May 10, 2021

IT services listed as poor by residential life

Internet services at USU Eastern’s residential units were listed as poor, as well as the enforcement of visitation hours, according to a fall 2011 survey of residential life residents. The survey asked questions about students’ experiences on campus, housing, activities and food. They were asked to agree, disagree or remain neutral to a series of questions about campus life.

Print Friendly, PDF & Email

This archived article was written by: Karli Morris

Internet services at USU Eastern’s residential units were listed as poor, as well as the enforcement of visitation hours, according to a fall 2011 survey of residential life residents. The survey asked questions about students’ experiences on campus, housing, activities and food. They were asked to agree, disagree or remain neutral to a series of questions about campus life.
Most students agreed that they would recognize their hall director if they passed in the hall, however, students seemed less comfortable actually talking to their hall director about issues or concerns. Most students seemed more comfortable in going to their RA (resident advisor) with problems.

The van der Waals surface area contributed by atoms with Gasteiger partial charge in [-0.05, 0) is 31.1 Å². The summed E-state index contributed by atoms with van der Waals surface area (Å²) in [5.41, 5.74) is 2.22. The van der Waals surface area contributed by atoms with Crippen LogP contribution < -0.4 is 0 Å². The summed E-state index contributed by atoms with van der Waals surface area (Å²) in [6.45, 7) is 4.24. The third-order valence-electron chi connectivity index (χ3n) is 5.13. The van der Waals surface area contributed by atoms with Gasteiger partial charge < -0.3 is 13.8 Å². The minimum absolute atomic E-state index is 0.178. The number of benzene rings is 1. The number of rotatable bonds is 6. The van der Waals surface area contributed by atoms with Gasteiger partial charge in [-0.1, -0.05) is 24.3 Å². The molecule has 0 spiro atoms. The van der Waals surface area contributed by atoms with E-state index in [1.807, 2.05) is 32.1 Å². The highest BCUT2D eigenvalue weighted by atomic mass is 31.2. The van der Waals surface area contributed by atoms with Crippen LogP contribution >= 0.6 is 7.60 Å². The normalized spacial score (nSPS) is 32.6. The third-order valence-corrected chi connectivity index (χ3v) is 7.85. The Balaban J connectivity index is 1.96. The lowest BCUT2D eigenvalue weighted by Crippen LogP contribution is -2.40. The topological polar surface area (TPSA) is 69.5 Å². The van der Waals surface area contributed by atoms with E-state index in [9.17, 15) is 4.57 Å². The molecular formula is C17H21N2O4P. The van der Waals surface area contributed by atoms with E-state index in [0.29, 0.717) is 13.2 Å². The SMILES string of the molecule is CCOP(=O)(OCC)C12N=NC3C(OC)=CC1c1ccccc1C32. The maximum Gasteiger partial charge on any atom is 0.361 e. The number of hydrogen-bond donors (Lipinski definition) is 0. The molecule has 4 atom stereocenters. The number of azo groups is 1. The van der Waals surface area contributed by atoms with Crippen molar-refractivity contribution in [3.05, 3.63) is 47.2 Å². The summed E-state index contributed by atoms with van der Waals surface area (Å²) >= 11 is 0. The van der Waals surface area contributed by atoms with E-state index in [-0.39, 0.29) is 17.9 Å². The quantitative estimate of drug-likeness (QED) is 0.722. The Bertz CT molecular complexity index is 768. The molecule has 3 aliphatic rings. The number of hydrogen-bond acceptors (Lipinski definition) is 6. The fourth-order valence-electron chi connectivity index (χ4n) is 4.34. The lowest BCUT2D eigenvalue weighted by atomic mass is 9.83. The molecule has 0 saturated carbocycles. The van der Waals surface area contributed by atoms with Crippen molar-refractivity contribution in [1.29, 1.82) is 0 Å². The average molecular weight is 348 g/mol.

Word was getting out about hall activities with responses of “agree” and “strongly agree”, although most students said that they do not actually attend such events. When asked to give ideas for what activities they would like to see in their halls students suggested more parties and more food.
When the survey asked how life at residence hall could be improved most said that they dislike having visitation hours and that they feel like they are still being treated like children with a curfew. Others complained that they don’t think a person’s body should be considered an open container and that the internet services were poor. Others thought life in residence hall was great and that nothing could be changed to improve their experience.
Students were satisfied when it came to dining services staff being clean and courteous. The topic of the food served wasn’t given such a good review. While some still “strongly agree” that “the overall quality of food served is excellent,” many others selected “disagree” and “strongly disagree.”
When the survey prompted comments on how dining services could be improved, most suggested better food quality and more variety, not certain food being offered a certain day of the week, every week. Other comments included, more seating by the Golden Grille and more meals offered on a meal card, or go back to a monetary value instead of by meal.
Coordinator of Residenctial LIfe, Blaney Hanvey, said, “Residential Life Policies and Procedures are designed to promote academic success, student safety, and provide a comfortable living environment to students.”

Print Friendly, PDF & Email